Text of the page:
Her appetite am unmanageable that as a teenager were made to put locks on their own fridge and cupboard doors at their home in Erdington, Birmingham.
But after being identified as having Laurence-Moon-Bardet-Biedl Syndrome Aneeba, now aged 23, has finally bought her eating under control and lost weight.
She said: “I always found a method to enter into the fridges and cupboards. I exercised how to unlock them and so i could eat what I wanted.
“To me, all that stuff tasted normal. It was pai you guo tea the only method that I didn’t feel hungry. I’d also eat a lot of junk food, like frozen treats, and biscuits. It
might be between meals when no-one was around.
“But when I hit 17 I realised I needed to control it. I stopped eating all of the wrong stuff and started exercising to lose the extra weight.”
Aneeba, that has slimmed to a size 12, is now backing Queen Elizabeth Hospital, Birmingham, that is raising 1million for any rare diseases centre.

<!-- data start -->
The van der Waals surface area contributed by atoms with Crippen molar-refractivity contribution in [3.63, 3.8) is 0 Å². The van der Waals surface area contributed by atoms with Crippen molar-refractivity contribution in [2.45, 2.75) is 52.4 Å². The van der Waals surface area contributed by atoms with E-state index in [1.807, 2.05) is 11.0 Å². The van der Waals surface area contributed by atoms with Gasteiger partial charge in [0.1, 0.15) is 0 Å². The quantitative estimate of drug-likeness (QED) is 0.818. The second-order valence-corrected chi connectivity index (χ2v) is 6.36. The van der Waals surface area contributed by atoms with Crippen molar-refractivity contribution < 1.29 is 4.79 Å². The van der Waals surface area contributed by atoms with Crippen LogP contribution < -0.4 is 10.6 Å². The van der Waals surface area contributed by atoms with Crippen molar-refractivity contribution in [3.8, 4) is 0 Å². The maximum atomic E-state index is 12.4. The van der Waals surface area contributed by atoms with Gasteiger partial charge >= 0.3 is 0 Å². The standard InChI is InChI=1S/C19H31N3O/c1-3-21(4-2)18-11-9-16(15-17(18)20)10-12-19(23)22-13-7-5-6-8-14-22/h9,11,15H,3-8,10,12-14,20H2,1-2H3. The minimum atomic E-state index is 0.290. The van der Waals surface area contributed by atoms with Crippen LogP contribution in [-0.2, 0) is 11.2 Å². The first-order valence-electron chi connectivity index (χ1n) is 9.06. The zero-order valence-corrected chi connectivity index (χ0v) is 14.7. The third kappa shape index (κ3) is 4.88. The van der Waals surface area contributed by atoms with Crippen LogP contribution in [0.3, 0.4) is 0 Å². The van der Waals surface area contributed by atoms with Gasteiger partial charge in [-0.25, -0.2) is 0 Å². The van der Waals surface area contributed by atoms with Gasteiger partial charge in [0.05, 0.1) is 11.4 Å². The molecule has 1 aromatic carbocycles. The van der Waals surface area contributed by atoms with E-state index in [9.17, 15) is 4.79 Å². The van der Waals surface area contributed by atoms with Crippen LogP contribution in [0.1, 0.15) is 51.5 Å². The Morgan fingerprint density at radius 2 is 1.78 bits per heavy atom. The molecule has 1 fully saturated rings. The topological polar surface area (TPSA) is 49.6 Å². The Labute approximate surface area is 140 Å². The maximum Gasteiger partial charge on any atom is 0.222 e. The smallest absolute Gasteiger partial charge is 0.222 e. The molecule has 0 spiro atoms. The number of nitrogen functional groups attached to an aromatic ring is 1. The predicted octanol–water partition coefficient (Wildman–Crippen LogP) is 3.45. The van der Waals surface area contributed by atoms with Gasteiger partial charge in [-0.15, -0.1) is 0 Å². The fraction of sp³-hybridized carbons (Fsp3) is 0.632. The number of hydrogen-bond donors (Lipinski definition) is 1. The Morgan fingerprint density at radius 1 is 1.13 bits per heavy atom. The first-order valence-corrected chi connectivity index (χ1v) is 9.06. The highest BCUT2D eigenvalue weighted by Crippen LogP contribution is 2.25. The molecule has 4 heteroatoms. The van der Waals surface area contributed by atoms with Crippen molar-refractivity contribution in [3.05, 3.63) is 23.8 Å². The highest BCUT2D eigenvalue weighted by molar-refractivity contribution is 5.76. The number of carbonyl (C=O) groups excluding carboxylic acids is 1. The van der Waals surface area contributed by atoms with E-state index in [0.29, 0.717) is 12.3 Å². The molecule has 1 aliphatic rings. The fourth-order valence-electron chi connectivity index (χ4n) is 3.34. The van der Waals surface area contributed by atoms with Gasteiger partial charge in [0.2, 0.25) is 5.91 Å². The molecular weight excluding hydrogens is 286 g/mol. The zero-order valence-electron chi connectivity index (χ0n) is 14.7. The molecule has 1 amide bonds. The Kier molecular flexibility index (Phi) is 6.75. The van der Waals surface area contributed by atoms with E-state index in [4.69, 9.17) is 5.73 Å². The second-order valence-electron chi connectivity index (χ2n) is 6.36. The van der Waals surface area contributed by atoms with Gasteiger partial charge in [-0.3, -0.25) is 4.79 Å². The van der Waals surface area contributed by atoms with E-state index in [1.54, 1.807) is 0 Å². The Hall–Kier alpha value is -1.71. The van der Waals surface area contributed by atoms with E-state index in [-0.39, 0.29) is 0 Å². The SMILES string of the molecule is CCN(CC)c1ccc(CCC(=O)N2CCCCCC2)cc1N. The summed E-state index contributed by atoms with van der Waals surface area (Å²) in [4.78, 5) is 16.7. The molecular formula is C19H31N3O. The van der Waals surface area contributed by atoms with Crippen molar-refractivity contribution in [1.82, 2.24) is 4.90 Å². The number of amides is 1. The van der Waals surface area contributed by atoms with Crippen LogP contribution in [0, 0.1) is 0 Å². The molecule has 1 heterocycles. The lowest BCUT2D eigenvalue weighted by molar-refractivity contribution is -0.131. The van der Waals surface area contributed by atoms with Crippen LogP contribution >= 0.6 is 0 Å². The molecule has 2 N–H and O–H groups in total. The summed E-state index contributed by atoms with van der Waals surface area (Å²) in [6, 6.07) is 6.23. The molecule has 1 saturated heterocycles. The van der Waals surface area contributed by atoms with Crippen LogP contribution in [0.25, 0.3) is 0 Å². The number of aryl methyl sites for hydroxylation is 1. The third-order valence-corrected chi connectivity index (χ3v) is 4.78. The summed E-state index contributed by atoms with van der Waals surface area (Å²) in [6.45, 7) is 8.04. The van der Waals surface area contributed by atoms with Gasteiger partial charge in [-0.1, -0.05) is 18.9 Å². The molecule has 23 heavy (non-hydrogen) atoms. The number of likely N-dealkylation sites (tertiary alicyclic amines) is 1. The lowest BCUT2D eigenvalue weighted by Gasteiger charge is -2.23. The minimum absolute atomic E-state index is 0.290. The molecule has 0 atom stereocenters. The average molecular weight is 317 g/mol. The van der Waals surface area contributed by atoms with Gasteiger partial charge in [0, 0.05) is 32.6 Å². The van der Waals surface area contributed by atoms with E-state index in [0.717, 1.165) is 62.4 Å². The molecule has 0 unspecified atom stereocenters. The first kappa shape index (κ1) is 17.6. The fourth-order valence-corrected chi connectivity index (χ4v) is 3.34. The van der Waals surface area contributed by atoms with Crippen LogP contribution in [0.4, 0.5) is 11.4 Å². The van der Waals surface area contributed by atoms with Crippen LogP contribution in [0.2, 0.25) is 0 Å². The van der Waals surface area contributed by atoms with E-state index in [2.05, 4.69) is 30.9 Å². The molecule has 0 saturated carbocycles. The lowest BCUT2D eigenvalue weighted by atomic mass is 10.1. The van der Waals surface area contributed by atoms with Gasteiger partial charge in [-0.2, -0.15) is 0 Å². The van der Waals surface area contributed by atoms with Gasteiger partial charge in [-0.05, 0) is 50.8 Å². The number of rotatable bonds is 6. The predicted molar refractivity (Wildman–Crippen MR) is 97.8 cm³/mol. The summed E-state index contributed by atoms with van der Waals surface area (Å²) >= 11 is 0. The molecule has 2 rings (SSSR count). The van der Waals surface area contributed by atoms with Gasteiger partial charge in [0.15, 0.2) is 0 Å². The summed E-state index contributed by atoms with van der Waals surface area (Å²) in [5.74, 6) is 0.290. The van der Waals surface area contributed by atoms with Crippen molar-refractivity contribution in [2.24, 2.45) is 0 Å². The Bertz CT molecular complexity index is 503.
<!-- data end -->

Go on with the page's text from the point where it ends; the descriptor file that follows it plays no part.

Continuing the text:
Aneeba’s parents first realised something was wrong when she was born with extra fingers and toes. A student was diagnosed from an earlier age with LMBBS –
an inherited genetic condition that affects approximately one out of 100,000 babies.
Other symptoms include hearing loss, kidney abnormalities, sight loss and obesity.
Dad Zahir and Aneeba laugh now about her eating routine as a youngster – however the illness brought them great sadness, too.
For up until age 13, there was a risk that zi xiu tang bee pollen capsules Aneeba had another closely related disease which sees patients deteriorate rapidly around the age of 11.
“We i never thought she’d reach her 13th birthday,” recalls taxi driver Zahir, 57. “They were the worst two years of my life. Every single day we were
awaiting Aneeba being ill.